Keepers' Diaries, March 2005

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Ithumba Reintegration Unit

The Ithumba group have again not been able to meet up with members of the wild elephant community, who continue to avoid human contact as a result of the three decades of rampant poaching that drove them out of the Northern Area in the mid seventies. The elephant herds are, however, returning en masse now, and since the bulls are the elephant “scouts”, who explore and determine whether an area is safe for the cow herds, we hope that the message will soon get out. Several bulls have explored the Orphans’ Night Stockade under cover of darkness over the past few months, leaving telltale footprints. In any case, the Ithumba ten are a very happy and self sufficient little herd, who have plenty of fun with each other and their share of excitement with other animals in the course of their travels. March is a very hot time of the year, but our ex Nursery elephants have acclimatised well to the heat and now huddle together for warmth on cool and cloudy days which would be of a usual temperature in Nairobi. Rain is always the catalyst for celebration and joy amongst all animals, and the Ithumba ten have made the most of light showers in mid-month and a very heavy downpour on the night of the 22nd.

The Ithumba group have again not been able to meet up with members of the wild elephant community, who continue to avoid human contact as a result of the three decades of rampant poaching that drove them out of the Northern Area in the mid seventies. The elephant herds are, however, returning en masse now, and since the bulls are the elephant “scouts”, who explore and determine whether an area is safe for the cow herds, we hope that the message will soon get out. Several bulls have explored the Orphans’ Night Stockade under cover of darkness over the past few months, leaving telltale footprints. In any case, the Ithumba ten are a very happy and self sufficient little herd, who have plenty of fun with each other and their share of excitement with other animals in the course of their travels. March is a very hot time of the year, but our ex Nursery elephants have acclimatised well to the heat and now huddle together for warmth on cool and cloudy days which would be of a usual temperature in Nairobi. Rain is always the catalyst for celebration and joy amongst all animals, and the Ithumba ten have made the most of light showers in mid-month and a very heavy downpour on the night of the 22nd.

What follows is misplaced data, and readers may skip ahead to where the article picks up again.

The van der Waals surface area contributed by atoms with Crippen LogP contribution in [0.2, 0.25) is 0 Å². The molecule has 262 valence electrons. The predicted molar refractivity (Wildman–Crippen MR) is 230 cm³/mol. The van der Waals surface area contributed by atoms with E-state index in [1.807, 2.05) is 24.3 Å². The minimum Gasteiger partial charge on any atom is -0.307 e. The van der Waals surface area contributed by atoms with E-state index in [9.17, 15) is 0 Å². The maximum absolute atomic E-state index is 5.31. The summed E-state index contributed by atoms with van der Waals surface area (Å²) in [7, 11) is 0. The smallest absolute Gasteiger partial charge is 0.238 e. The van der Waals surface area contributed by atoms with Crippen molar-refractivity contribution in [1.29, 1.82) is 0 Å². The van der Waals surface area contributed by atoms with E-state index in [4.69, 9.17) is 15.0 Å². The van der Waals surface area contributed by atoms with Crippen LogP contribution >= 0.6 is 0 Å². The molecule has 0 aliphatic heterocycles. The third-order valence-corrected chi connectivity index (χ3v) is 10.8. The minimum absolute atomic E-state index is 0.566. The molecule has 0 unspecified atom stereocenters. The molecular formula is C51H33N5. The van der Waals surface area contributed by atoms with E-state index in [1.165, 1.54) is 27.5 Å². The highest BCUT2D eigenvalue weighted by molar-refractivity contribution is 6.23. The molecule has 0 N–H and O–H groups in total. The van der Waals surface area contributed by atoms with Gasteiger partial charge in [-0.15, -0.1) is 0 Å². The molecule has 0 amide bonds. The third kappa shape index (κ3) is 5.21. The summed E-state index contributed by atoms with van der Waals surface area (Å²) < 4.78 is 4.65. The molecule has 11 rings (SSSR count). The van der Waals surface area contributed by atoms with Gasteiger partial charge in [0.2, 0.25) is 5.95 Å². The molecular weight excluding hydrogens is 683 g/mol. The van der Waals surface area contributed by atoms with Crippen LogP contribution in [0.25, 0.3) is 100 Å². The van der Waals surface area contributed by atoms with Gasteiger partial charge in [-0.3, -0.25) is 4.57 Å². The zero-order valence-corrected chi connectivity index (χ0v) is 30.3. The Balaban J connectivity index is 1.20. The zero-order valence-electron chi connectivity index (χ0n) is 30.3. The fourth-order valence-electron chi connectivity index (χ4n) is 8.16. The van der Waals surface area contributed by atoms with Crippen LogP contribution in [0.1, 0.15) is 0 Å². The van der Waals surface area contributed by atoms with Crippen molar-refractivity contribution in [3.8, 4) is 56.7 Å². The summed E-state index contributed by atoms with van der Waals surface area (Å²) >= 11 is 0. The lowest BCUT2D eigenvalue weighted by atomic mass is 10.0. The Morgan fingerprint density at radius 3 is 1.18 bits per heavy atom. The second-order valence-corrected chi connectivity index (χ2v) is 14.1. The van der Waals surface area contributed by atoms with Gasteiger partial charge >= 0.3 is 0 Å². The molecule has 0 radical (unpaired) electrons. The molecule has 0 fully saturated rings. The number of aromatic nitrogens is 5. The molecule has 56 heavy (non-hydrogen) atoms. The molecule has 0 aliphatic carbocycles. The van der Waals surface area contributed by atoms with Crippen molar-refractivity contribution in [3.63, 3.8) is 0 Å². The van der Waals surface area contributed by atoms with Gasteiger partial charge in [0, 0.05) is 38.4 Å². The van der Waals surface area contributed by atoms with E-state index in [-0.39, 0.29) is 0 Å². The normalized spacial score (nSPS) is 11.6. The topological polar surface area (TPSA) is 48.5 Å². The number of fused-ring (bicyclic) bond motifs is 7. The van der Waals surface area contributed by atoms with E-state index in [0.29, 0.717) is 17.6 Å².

As usual, it is Napasha who dominates the Ithumba Diary, this month even having the effrontery to challenge the Matriarch, Yatta, to a pushing contest for which he got soundly prodded. He then took on Mulika, who likewise dealt sternly with him and finally unwisely tried to climb on the back of Kinna when she was lying down. Being a strict disciplinarian who doesn’t tolerate any nonsense, following this incident, Napasha was again punished and expelled to ”Coventry” ( isolation away from the others) for quite a long time. Although always anxious to test his strength, as, indeed, are all growing bulls, Napasha is nevertheless a popular and gentle member of the group for his size, but being older and bigger than the other two young males, and as such held in awe by Taita and Tomboi, he obviously would rather take on someone a little larger. He is also the greediest of all the Ithumba elephants, able to gauge the time of day with an uncanny accuracy, when he begins to head off in order to ensure being on hand at the dot of eleven when the milk ration arrives at the mudwallow venue. He is also not averse to trying to hijack a bottle from one of the others if he thinks he can get away with it, but the Keepers keep a close eye on him once he has downed his quota!